“Liar, liar, pants on fire” goes the childhood chant—and, oh, how many of us truth stretchers there actually are. And while most of us don’t get called on the carpet for it, Brian Williams was not so lucky. The popular NBC news anchor captured relentless media attention, and, in the end, was forced to fall on his sword, so to speak, as he followed one lie with another.
Meanwhile, Judicial Watch recently uncovered U.S. State Department documents revealing that aides to then-Secretary of State Hillary Clinton, “knew from the outset that the Benghazi mission compound was under attack by armed assailants tied to a terrorist group.” About that incident, though, she once said, “What difference does it make?”
And who can forget her saying that she “misspoke” and showed she’s human when recalling her landing in Bosnia as First Lady. Her spin: She and daughter Chelsea were greeted by sniper fire, when in truth she was handed a poem by 8-year-old Emina Bicakcic.
The upshot: Williams received a six-month suspension without pay and has no credibility left. Clinton, on the other hand, may be the next president of the United States. Does the word Teflon come to mind?
At the same time, writes Michael Smerconish, “We all lie. I’ll give Mother Teresa a pass, but that’s it. Everyone else lies, and often our lies are self-aggrandizing; we’re just trying to be better than we are.”
So, yes, lies abound, but some simply matter more.
For instance, if I tell you that it’s good to see you when it’s not, no harm done. Same if I say I already have plans instead of flat out refusing your invite. And if my kid says he flushed the toilet, but didn’t, no big deal. So-called white lies rarely have dire consequences.
Not so the other kind, the big, bad ones. Take the one recently revealed by David Axelrod, Obama’s confidante and advisor. In his new book, Believer: My Forty Years in Politics, we learn that the President pretended to be opposed to gay marriage in the 2008 election. Could that have swayed some voters?
Unfortunately, that’s only one in a string of documented presidential untruths. Will we ever forget the one that goes, “If you like the health care plan you have, you can keep it.”
Obama, of course, is not the only truth-stretching office holder. As the saying goes, “How can you tell a politician is lying? His lips are moving.”
True or not, as already noted, the rest of us are at it, too–and we all get started early on. In fact, says researcher and professor of pediatrics and psychiatry Dr. Michael Lewis, “About 70% of kids are already lying by the age of 2 or 2-1/2. And by age 6, almost 100% are lying.”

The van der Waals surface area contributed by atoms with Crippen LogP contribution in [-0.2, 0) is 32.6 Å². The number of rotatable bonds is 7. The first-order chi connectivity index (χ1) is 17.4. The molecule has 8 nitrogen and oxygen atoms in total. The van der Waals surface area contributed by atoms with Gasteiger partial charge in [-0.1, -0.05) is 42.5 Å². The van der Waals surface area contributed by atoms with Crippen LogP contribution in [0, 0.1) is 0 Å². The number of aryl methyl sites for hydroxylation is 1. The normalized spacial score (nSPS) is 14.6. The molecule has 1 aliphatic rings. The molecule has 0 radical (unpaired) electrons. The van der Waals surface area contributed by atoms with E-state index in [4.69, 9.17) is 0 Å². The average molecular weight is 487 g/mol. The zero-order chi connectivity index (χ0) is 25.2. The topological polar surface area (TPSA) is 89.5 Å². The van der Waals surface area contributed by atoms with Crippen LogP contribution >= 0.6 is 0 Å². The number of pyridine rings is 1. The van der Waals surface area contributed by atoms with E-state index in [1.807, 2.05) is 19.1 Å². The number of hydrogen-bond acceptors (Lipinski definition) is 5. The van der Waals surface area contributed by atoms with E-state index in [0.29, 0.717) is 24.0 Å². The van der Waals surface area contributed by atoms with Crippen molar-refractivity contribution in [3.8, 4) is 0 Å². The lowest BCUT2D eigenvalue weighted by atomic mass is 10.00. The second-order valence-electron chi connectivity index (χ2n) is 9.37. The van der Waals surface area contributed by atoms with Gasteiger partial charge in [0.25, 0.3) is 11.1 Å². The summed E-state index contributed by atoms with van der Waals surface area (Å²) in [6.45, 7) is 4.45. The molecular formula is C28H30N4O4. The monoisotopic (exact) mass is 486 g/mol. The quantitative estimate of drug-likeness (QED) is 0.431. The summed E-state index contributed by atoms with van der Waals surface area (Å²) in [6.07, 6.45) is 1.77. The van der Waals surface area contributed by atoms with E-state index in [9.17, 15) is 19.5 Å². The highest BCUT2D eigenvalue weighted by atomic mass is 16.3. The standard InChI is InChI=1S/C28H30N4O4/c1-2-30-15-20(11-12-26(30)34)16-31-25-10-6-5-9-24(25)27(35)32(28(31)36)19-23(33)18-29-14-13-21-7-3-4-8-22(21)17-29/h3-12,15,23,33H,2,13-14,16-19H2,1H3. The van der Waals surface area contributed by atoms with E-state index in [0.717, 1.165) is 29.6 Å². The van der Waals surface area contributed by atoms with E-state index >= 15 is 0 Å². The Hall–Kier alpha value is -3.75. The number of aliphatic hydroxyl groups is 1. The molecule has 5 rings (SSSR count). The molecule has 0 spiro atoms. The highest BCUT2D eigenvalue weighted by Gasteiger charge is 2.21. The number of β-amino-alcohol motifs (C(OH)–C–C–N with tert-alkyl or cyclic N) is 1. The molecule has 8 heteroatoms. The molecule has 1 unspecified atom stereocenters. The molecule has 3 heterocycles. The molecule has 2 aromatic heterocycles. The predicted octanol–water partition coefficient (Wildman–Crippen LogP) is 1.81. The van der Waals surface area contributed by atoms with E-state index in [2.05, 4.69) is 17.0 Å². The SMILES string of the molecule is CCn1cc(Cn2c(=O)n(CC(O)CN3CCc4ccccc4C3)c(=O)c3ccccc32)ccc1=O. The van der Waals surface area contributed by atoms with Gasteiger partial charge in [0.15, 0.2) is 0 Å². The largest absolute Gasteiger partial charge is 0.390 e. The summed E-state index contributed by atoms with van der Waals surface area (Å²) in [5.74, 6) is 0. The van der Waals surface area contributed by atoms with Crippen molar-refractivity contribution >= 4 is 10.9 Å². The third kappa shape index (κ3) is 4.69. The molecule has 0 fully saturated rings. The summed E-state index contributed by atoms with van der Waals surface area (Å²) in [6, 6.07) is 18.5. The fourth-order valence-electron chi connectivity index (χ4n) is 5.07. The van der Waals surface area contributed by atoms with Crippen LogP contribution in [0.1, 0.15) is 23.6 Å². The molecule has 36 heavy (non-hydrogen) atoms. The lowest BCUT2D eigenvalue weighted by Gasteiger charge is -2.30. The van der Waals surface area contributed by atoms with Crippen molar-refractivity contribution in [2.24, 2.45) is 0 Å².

And that fact goes a long way in explaining why so many parents—86% of us–are told lies. ByReputation.com’s CEO Brandon Gaille has also found that 75% of friends lie to each other, followed by 72% of siblings, and 69% of spouses. He also reports that, “Most people lie an average of four times a day, which equates to 1,460 lies every year.”
Yikes! You can almost feel your nose growing!
So, does that explain the 40% of resumes that are padded with untruths? Or how about the 90% of folks who reportedly misrepresent themselves on dating sites? On those, apparently, women are apt to say they weigh 8-1/2 pounds less than we actually do, while men likely say they’re taller, richer, and/or better educated than they really are.
And making ourselves look better or manipulating others for our own gain aren’t the only reasons we lie. We also resort to untruths in order to:
• Shift blame
• Avoid confrontation
• Get one’s way
• Be nice
• Make ourselves feel better
But how can we tell if someone is being untruthful? Dr. Leanne ten Brinke, a forensic psychologist at the University of California, Berkeley, suggests these tell-tale signs:
1. “They change their head position quickly.
2. Their breathing changes.
3. They stand very still.
4. They repeat words or phrases.
5. They provide too much information.
6. They touch or cover their mouth.
7. They instinctively cover vulnerable body parts.
8. They shuffle their feet.
9. It becomes difficult for them to speak.
10. They stare at you without blinking much.
11. They tend to point a lot.”
Bottom line: Think twice before bending the truth. As philosopher Friedrich Nietzche once noted, “I’m not upset that you lied to me, I’m upset that from now on I can’t believe you.”
And that goes for the mightiest amongst us, too.